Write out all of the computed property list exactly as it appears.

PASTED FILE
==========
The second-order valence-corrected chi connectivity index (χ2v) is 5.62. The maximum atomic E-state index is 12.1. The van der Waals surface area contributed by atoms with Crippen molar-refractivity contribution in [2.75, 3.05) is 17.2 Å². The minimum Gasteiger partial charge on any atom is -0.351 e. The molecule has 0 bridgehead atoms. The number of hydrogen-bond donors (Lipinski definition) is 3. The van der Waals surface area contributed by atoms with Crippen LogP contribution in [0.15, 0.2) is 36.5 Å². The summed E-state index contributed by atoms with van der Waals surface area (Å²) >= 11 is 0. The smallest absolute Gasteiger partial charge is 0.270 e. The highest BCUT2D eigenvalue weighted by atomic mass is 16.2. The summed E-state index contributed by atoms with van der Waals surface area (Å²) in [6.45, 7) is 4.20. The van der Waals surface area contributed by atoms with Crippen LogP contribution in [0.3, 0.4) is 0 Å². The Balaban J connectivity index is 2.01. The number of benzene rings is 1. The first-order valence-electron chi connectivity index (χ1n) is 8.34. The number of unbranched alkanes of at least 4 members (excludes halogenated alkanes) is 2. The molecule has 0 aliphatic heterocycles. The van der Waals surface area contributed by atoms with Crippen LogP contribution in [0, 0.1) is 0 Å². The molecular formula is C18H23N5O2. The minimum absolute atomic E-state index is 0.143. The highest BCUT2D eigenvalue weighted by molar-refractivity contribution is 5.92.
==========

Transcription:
The second-order valence-corrected chi connectivity index (χ2v) is 5.62. The maximum atomic E-state index is 12.1. The van der Waals surface area contributed by atoms with Crippen molar-refractivity contribution in [2.75, 3.05) is 17.2 Å². The minimum Gasteiger partial charge on any atom is -0.351 e. The molecule has 0 bridgehead atoms. The number of hydrogen-bond donors (Lipinski definition) is 3. The van der Waals surface area contributed by atoms with Crippen LogP contribution in [0.15, 0.2) is 36.5 Å². The summed E-state index contributed by atoms with van der Waals surface area (Å²) >= 11 is 0. The smallest absolute Gasteiger partial charge is 0.270 e. The highest BCUT2D eigenvalue weighted by atomic mass is 16.2. The summed E-state index contributed by atoms with van der Waals surface area (Å²) in [6.45, 7) is 4.20. The van der Waals surface area contributed by atoms with Crippen LogP contribution in [0.3, 0.4) is 0 Å². The Balaban J connectivity index is 2.01. The number of benzene rings is 1. The first-order valence-electron chi connectivity index (χ1n) is 8.34. The number of unbranched alkanes of at least 4 members (excludes halogenated alkanes) is 2. The molecule has 0 aliphatic heterocycles. The van der Waals surface area contributed by atoms with Crippen LogP contribution in [0, 0.1) is 0 Å². The molecular formula is C18H23N5O2. The minimum absolute atomic E-state index is 0.143. The highest BCUT2D eigenvalue weighted by molar-refractivity contribution is 5.92.